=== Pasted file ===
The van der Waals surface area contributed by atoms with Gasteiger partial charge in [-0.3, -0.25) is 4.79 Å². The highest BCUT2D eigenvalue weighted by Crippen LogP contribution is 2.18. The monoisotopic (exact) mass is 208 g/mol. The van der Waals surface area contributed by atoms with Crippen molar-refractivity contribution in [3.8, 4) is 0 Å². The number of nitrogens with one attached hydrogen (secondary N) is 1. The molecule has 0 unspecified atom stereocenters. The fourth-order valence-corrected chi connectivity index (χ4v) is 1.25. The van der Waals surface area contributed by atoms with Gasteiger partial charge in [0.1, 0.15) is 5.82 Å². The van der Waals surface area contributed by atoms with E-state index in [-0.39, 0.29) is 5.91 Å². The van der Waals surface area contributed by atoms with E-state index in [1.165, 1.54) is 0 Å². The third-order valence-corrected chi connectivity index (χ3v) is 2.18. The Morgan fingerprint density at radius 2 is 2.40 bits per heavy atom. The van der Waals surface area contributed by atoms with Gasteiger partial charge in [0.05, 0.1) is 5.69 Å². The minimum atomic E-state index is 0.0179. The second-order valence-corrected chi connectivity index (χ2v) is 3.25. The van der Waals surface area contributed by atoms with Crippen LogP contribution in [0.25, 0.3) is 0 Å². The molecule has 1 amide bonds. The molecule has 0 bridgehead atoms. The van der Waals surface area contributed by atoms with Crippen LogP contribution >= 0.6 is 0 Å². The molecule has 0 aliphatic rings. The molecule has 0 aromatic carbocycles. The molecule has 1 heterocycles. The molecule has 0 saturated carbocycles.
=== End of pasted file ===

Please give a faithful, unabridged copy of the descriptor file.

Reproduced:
The van der Waals surface area contributed by atoms with Gasteiger partial charge in [-0.3, -0.25) is 4.79 Å². The highest BCUT2D eigenvalue weighted by Crippen LogP contribution is 2.18. The monoisotopic (exact) mass is 208 g/mol. The van der Waals surface area contributed by atoms with Crippen molar-refractivity contribution in [3.8, 4) is 0 Å². The number of nitrogens with one attached hydrogen (secondary N) is 1. The molecule has 0 unspecified atom stereocenters. The fourth-order valence-corrected chi connectivity index (χ4v) is 1.25. The van der Waals surface area contributed by atoms with Gasteiger partial charge in [0.1, 0.15) is 5.82 Å². The van der Waals surface area contributed by atoms with E-state index in [-0.39, 0.29) is 5.91 Å². The van der Waals surface area contributed by atoms with E-state index in [1.165, 1.54) is 0 Å². The third-order valence-corrected chi connectivity index (χ3v) is 2.18. The Morgan fingerprint density at radius 2 is 2.40 bits per heavy atom. The van der Waals surface area contributed by atoms with Gasteiger partial charge in [0.05, 0.1) is 5.69 Å². The minimum atomic E-state index is 0.0179. The second-order valence-corrected chi connectivity index (χ2v) is 3.25. The van der Waals surface area contributed by atoms with Crippen LogP contribution in [0.25, 0.3) is 0 Å². The molecule has 1 amide bonds. The molecule has 0 bridgehead atoms. The van der Waals surface area contributed by atoms with Crippen LogP contribution >= 0.6 is 0 Å². The molecule has 0 aliphatic rings. The molecule has 0 aromatic carbocycles. The molecule has 1 heterocycles. The molecule has 0 saturated carbocycles.